Next, we specify the date range of the weather data the we are seeking. The Weather API will automatically request historical or forecast data based on the date range requested. The code requests a start and end date in the form YYYY-MM-DD, for example 2020-03-26 is the 26th March, 2020. The format of the date is important for the weather API query.

If start date and end date are not specified, the query will request the next 15 days weather forecast.

You can also use a dynamic date period as the start date such as yesterday, tomorrow, last7days etc. See Weather Data Periods for more details about the options available.

Many more API parameters are available than what are shown in this simple example. For more information on the full set of Weather API parameters, see the Weather API documentation.

Downloading the weather data

The next section of code creates the Weather API request from the parameters, submits the request to the server, and then parses the result.

#basic query including location
ApiQuery=BaseURL + Location

#append the start and end date if present
if (len(StartDate)):
    if (len(EndDate)):

#Url is completed. Now add query parameters (could be passed as GET or POST)

#append each parameter as necessary
if (len(UnitGroup)):

if (len(ContentType)):

if (len(Include)):


The first part of this code section constructs the requests to form a single URL. In this example, we are sending the request as a GET request. Other request techniques are available such as POST, which is useful if your query string is long or even ODATA for specialized data import and data science applications. See the Weather API documentation section for more information.

print(' - Running query URL: ', ApiQuery)

    CSVBytes = urllib.request.urlopen(ApiQuery)
except urllib.error.HTTPError  as e:
    print('Error code: ', e.code, ErrorInfo)
except  urllib.error.URLError as e:
    print('Error code: ', e.code,ErrorInfo)

The final two lines of this code section download the requested weather data and provides some simple error handling. In this example, we have used the urllib.request library to provide the retrieval functionality.

Error handling with urllib.request

It is important to provide error handling so that problems may be resolved quickly. When providing the error handling, ensure that you check the HTTP response code and also read the response body.

The response body will contain full details of the Weather API error, if any, and looking at it via logging or other output mechanism is the best way to resolve most query problems. Another useful way to troubleshoot API requests that are returning an error is to copy the URL from the code into a web browser such as Chrome or Edge. This will provide a quick and easy test to see any errors that are being returned. This technique can also be used to see the structure of the resulting weather data. Don’t forget you can also use the Weather Data Services query builder page to construct requests and see results.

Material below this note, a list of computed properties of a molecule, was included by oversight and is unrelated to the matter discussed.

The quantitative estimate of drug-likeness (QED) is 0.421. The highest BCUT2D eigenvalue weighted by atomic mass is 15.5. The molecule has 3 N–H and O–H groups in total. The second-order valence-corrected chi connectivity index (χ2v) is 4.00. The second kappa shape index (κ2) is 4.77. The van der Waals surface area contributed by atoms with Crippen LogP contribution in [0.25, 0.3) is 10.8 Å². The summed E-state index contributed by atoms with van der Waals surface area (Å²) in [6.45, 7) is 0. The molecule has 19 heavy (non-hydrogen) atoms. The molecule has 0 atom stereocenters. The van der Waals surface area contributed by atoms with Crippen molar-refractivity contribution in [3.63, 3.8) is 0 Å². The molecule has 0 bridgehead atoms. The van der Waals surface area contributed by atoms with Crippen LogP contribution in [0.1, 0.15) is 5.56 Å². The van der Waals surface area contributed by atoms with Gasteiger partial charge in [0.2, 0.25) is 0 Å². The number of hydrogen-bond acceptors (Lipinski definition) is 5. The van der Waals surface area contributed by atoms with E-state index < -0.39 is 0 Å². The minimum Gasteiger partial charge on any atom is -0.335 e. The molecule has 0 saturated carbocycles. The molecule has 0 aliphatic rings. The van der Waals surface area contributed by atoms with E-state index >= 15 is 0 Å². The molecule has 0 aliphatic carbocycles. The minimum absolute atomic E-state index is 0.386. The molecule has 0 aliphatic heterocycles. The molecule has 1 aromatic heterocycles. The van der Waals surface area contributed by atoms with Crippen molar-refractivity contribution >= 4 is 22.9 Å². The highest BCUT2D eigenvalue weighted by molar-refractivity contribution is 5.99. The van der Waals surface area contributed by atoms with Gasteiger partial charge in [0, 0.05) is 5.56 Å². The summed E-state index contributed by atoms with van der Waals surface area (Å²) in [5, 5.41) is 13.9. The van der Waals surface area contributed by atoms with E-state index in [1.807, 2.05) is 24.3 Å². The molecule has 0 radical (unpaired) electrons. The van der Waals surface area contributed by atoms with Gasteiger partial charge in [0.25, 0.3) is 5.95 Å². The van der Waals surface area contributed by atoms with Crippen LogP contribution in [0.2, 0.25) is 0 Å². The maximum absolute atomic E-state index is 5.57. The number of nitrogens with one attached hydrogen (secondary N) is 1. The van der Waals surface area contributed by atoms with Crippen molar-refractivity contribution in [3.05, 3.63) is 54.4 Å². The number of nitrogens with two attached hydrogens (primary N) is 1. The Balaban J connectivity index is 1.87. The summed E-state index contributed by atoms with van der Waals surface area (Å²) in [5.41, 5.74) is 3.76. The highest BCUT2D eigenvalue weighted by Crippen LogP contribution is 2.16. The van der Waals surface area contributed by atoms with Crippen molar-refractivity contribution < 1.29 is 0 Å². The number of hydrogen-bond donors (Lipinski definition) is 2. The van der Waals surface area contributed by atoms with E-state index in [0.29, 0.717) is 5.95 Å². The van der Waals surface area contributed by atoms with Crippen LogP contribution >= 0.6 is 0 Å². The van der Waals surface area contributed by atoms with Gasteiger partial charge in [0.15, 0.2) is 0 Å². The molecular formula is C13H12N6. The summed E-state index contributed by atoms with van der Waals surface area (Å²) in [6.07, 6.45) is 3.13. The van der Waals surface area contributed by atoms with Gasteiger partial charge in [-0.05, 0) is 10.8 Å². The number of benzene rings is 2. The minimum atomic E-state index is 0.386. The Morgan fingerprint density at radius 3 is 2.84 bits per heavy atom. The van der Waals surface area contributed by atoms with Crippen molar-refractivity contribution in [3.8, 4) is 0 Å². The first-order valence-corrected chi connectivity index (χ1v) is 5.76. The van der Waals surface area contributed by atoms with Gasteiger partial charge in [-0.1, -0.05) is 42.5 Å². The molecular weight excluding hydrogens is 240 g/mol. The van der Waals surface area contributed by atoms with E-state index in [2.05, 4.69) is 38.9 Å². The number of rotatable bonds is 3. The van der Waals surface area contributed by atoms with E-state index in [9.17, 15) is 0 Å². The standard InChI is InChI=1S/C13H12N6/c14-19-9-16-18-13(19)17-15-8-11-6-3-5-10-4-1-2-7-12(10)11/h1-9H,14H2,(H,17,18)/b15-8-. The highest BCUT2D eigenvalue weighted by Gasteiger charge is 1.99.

Using the weather data

As mentioned above, we are using Comma Separated Values (CSV) as the output format in this example, but JSON format is available, too. The CSV data is encoded in UTF-8 encoding so we need to indicate that in the code to ensure accurate decoding.

# Parse the results as CSV
CSVText = csv.reader(codecs.iterdecode(CSVBytes, 'utf-8'))

We now have the weather data as a CSVText instance. From here we can use the data in many ways. For example we can analyze the weather data in R, load it into a database or simply display it to the user. In this example, we simply display the data as direct output.

The raw data is simply a table of weather data rows. In this case the historical weather data for each day requested. Obviously, your production code will do something far more useful with the data.

"Washington, DC, United States",2021-12-14,58.9,34.8,44.3,58.9,34.8,44,28.4,58.5,0,0,,,0,0,9.2,4.7,66.6,1032.2,34.4,12.5,118,7.1,4,10,2021-12-14T07:19:08,2021-12-14T16:46:50,0.41,Partially cloudy,Partly cloudy throughout the day.,partly-cloudy-day,"KDCA,F0198,KADW,KDAA,PWDM2"
"Washington, DC, United States",2021-12-15,54.1,36,45.3,54.1,36,45.1,39,78.9,0,4,,,0,0,8.5,4.3,109.6,1031.5,63.5,15,81.4,7.1,4,10,2021-12-15T07:19:49,2021-12-15T16:47:07,0.44,Partially cloudy,Partly cloudy throughout the day.,partly-cloudy-day,